Arrows could penetrate plate armour extremely easily. Fuck, they could pass straight through shields and still kill the person holding them. There's a reason why generals shat themselves over a good troop of longbowmen.
>>116287394 A bodkin arrow from a longbow shot at nearly point blank range will have enough energy to penetrate SOME plate armors, yes, but it won't have enough to penetrate any quilting underneath the plate, never-mind bone.
A bolt from a heavy crossbow might do the trick, depending on how thick the armor is.
>>116287900 > but it won't have enough to penetrate any quilting underneath the plate It won't even touch it, the arrowhead will be blunt after going through plate armor and and only the tip will actually get stuck. Even if you're not wearing chain armor underneath, you will take no damage.
>>116288074 First of all, the best armor in that period would have been a coat of plates over chainmail, a bascinet with a houndskull visor, with some mix of plate armor and splinted armor on the limbs. Full suits of plate would not appear for about another century.
Second of all, armor of that quality would have been only present on a few heavy cavalry forces, not the bulk of the army, and barding for their horses would also very rarely be of that same quality.
This is what earlier plate armour would have been like - before superior heat treatment was invented: https://www.youtube.com/watch?v=eRXwk4Kdbic
Still protective, but at really close distances it could be penetrated.
>>116288074 The effect of longbows is generally overestimated. The golden age of the longbow was during the battles with Scotland.
>>116288225 That doesn't really look like a properly made armour though. Also, historical sources and accounts don't mention longbows to easily penetrate plate. I'd rather go with the video I've posted and >>116287545, which seems like a more properly set up experiment to me.
>>116288394 You do realize that in order to do damage, the arrow need to actually touch your body right? None of them did, they can put dents on armor but they can't penetrate easily. Also, arrowheads are pretty much blunt after going through it.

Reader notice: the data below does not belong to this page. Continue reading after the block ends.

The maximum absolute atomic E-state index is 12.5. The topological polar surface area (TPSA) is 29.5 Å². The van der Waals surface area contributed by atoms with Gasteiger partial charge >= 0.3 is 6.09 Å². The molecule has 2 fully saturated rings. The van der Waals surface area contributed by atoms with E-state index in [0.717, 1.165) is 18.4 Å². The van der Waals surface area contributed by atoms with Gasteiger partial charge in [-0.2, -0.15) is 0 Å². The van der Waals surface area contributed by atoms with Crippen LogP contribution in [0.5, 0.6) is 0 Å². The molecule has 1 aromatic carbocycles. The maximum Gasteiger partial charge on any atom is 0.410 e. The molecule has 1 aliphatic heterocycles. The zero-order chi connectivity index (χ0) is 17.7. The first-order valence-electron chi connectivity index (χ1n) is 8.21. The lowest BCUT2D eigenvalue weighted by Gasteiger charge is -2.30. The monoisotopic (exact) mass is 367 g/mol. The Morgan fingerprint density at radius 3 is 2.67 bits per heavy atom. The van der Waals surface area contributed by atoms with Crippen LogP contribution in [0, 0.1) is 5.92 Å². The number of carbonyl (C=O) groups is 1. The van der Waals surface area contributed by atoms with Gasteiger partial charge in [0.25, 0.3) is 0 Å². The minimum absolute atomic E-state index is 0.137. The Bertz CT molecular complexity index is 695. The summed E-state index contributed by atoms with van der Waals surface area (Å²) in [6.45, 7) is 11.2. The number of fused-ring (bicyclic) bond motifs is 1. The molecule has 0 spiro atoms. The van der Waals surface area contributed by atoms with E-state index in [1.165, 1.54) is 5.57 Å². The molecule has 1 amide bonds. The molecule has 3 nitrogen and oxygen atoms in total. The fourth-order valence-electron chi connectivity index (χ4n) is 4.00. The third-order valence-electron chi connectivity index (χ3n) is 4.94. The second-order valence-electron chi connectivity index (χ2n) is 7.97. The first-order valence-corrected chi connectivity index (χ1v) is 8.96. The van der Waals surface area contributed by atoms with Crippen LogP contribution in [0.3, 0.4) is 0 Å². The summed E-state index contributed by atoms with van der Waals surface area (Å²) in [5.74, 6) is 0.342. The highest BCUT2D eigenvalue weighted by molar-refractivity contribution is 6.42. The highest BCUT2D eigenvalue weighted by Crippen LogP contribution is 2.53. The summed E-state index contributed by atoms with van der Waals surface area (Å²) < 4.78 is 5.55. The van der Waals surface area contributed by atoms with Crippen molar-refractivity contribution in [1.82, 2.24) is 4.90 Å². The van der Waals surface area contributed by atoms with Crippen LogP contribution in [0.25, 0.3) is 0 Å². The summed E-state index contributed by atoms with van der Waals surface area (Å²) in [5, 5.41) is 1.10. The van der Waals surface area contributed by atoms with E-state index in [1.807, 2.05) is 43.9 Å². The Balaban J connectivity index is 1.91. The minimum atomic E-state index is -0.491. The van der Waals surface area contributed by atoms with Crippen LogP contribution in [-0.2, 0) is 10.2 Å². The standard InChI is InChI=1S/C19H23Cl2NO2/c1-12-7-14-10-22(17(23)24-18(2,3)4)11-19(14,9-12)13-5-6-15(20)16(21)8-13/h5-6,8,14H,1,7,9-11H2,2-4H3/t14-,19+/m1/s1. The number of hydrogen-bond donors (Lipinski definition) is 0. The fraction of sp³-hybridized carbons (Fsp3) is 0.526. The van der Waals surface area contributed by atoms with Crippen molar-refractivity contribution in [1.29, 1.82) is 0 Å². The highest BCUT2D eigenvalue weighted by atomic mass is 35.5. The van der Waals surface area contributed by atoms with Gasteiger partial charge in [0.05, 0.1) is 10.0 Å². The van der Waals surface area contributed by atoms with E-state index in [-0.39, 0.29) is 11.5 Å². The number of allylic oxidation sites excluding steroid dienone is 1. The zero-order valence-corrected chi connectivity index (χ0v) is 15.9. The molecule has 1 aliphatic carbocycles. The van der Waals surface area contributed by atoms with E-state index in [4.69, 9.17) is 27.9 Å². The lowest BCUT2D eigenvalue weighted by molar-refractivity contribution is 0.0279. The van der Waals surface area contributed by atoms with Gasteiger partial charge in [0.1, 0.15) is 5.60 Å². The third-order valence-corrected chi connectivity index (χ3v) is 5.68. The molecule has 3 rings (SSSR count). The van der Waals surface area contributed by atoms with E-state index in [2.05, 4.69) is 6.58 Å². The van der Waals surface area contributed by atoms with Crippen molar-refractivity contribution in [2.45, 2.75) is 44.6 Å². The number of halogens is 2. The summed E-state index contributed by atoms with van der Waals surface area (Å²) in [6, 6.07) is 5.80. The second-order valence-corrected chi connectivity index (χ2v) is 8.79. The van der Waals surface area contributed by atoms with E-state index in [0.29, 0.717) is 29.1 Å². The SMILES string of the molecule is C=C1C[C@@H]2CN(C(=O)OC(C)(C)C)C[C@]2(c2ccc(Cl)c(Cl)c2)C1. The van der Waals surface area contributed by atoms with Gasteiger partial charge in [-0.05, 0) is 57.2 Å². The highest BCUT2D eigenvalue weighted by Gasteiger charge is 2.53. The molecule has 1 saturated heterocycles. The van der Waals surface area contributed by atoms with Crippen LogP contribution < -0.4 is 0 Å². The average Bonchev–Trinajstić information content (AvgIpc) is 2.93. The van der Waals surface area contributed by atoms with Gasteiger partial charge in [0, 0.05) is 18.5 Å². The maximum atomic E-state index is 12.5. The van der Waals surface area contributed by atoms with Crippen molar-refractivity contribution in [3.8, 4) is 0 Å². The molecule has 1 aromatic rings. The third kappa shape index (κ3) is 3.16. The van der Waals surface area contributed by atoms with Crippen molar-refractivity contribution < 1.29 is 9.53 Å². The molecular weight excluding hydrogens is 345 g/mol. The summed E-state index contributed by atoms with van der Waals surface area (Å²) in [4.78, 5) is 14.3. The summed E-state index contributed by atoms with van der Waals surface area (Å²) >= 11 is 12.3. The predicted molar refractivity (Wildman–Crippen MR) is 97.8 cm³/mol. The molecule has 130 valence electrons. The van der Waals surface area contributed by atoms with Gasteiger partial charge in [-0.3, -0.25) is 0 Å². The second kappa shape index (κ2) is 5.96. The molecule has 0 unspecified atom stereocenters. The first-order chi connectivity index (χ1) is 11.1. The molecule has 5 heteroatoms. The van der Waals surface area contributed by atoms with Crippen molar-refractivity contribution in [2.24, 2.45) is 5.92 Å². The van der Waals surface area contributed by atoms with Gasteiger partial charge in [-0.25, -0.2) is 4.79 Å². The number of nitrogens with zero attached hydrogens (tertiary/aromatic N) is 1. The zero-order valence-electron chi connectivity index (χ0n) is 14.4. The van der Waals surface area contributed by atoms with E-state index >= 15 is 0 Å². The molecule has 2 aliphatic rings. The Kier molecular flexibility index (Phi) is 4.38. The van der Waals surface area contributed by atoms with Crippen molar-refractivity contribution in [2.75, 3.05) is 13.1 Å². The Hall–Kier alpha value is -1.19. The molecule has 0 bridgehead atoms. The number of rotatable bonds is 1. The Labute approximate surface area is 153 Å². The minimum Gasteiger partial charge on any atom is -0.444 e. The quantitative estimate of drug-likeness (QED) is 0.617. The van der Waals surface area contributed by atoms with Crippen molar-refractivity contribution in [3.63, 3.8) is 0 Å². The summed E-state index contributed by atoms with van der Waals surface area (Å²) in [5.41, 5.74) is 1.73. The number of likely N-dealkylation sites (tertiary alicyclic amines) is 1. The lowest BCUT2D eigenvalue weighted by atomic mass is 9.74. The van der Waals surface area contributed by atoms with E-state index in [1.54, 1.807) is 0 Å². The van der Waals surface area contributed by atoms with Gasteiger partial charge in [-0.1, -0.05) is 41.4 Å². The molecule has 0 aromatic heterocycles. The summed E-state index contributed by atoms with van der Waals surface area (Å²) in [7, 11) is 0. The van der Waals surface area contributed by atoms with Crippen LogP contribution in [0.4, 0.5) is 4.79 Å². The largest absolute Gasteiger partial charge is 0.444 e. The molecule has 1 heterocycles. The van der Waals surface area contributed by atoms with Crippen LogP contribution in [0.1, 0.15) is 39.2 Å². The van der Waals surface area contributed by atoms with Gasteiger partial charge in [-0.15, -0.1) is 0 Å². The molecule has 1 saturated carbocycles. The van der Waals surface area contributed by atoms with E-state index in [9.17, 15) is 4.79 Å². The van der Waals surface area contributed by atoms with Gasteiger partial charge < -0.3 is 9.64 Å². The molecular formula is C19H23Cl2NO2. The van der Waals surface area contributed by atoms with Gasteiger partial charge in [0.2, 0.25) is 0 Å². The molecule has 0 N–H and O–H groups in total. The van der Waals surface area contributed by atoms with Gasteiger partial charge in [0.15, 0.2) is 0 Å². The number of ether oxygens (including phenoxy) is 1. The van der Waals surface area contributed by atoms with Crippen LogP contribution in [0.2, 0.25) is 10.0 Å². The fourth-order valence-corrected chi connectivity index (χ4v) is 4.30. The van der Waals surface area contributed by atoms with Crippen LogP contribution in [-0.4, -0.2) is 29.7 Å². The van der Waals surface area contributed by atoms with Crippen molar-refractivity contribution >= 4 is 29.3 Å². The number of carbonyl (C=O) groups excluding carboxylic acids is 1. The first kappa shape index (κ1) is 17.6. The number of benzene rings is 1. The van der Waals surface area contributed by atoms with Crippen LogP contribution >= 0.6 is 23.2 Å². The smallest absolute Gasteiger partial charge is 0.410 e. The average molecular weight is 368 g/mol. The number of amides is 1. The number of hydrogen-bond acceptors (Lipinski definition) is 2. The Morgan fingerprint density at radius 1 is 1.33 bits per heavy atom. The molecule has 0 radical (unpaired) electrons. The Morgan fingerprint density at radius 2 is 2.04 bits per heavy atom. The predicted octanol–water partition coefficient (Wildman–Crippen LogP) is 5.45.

I'm going to tell you the short version : Yes, arrows COULD penetrate plate armor. The right arrow combined with the right arrow head shot out of a bow with a strong enough pull force made short work of any sort of armor used at the time (when people wore plate armor).
>>116288343 Read the video description, the armor being used was of higher quality than normal medieval, and the bows were on the lower end of quality. The bows they used were 80-100 lb draw, medieval archers used ones that were 120 or more.
>>116288554 >made short work of any sort of armor used at the time (when people wore plate armor) Complete nonsense.
First of all what is armour of "that time"? Longbows have been in use for centuries - way before plate armour.
Second, no. Armour - including chain armour and padded clothing - provided a reasonable defence against arrows, assuming they weren't point-blank shots. There are countless historical accounts describing armoured men looking like pincushions from all the arrows stuck in them.
Thirdly, late medieval armour was pretty much arrow proof. During battles like Verneuil or Patay, the cavalry DIRECTLY charged at the archers and only suffered minimal losses. At Patay, the archers didn't get to set up their fortifications, so they had to rely on the power of their weapons along and they were unable to stop the cavalry charge with arrows alone but were completely devastated by the attack.
People arent arguing that armor isnt a good defense its just that people seem to think that having armor means your somehow invincible and that everyone at the time had armor. Which is in fact bullshit considering a proper suit at the time was probably worth about as much as a modern house when you try to compare anything.
To say that armor makes all bows useless is total stupidity but thats what some people are saying here in this thread. Is it good protection against arrows? Sure. Does it make you an unwoundable god versus arrows? Hell no.